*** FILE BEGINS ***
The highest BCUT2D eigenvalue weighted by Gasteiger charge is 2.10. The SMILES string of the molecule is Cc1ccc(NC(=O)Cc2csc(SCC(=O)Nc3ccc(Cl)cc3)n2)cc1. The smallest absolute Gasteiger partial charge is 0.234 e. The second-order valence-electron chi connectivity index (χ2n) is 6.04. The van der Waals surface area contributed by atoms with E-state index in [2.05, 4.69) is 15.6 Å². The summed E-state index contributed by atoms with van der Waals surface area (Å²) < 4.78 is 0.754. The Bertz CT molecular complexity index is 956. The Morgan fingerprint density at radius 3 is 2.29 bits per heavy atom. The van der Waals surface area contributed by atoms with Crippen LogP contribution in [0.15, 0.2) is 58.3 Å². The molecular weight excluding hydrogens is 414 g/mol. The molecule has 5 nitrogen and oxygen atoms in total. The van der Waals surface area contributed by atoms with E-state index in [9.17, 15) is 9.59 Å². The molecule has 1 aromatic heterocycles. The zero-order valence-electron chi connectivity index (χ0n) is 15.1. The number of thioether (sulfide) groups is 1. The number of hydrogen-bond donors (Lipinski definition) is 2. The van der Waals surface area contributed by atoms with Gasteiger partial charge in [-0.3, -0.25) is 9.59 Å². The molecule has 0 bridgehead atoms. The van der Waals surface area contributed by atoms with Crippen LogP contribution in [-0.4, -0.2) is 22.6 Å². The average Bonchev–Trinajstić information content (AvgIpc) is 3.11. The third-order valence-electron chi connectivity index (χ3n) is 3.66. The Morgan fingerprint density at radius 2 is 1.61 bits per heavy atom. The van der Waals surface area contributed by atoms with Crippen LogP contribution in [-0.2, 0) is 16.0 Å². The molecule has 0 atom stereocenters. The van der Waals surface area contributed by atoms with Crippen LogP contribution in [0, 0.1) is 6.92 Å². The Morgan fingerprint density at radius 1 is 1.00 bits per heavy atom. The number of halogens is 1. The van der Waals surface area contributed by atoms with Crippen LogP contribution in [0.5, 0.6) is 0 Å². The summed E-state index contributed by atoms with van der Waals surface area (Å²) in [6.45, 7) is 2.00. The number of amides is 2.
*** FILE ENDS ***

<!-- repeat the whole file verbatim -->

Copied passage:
The highest BCUT2D eigenvalue weighted by Gasteiger charge is 2.10. The SMILES string of the molecule is Cc1ccc(NC(=O)Cc2csc(SCC(=O)Nc3ccc(Cl)cc3)n2)cc1. The smallest absolute Gasteiger partial charge is 0.234 e. The second-order valence-electron chi connectivity index (χ2n) is 6.04. The van der Waals surface area contributed by atoms with E-state index in [2.05, 4.69) is 15.6 Å². The summed E-state index contributed by atoms with van der Waals surface area (Å²) < 4.78 is 0.754. The Bertz CT molecular complexity index is 956. The Morgan fingerprint density at radius 3 is 2.29 bits per heavy atom. The van der Waals surface area contributed by atoms with Crippen LogP contribution in [0.15, 0.2) is 58.3 Å². The molecular weight excluding hydrogens is 414 g/mol. The molecule has 5 nitrogen and oxygen atoms in total. The van der Waals surface area contributed by atoms with E-state index in [9.17, 15) is 9.59 Å². The molecule has 1 aromatic heterocycles. The zero-order valence-electron chi connectivity index (χ0n) is 15.1. The number of thioether (sulfide) groups is 1. The number of hydrogen-bond donors (Lipinski definition) is 2. The van der Waals surface area contributed by atoms with Gasteiger partial charge in [-0.3, -0.25) is 9.59 Å². The molecule has 0 bridgehead atoms. The van der Waals surface area contributed by atoms with Crippen LogP contribution in [-0.4, -0.2) is 22.6 Å². The average Bonchev–Trinajstić information content (AvgIpc) is 3.11. The third-order valence-electron chi connectivity index (χ3n) is 3.66. The Morgan fingerprint density at radius 2 is 1.61 bits per heavy atom. The van der Waals surface area contributed by atoms with Crippen LogP contribution in [-0.2, 0) is 16.0 Å². The molecule has 0 atom stereocenters. The van der Waals surface area contributed by atoms with Crippen LogP contribution in [0, 0.1) is 6.92 Å². The Morgan fingerprint density at radius 1 is 1.00 bits per heavy atom. The number of halogens is 1. The van der Waals surface area contributed by atoms with Crippen LogP contribution in [0.5, 0.6) is 0 Å². The summed E-state index contributed by atoms with van der Waals surface area (Å²) in [6.45, 7) is 2.00. The number of amides is 2.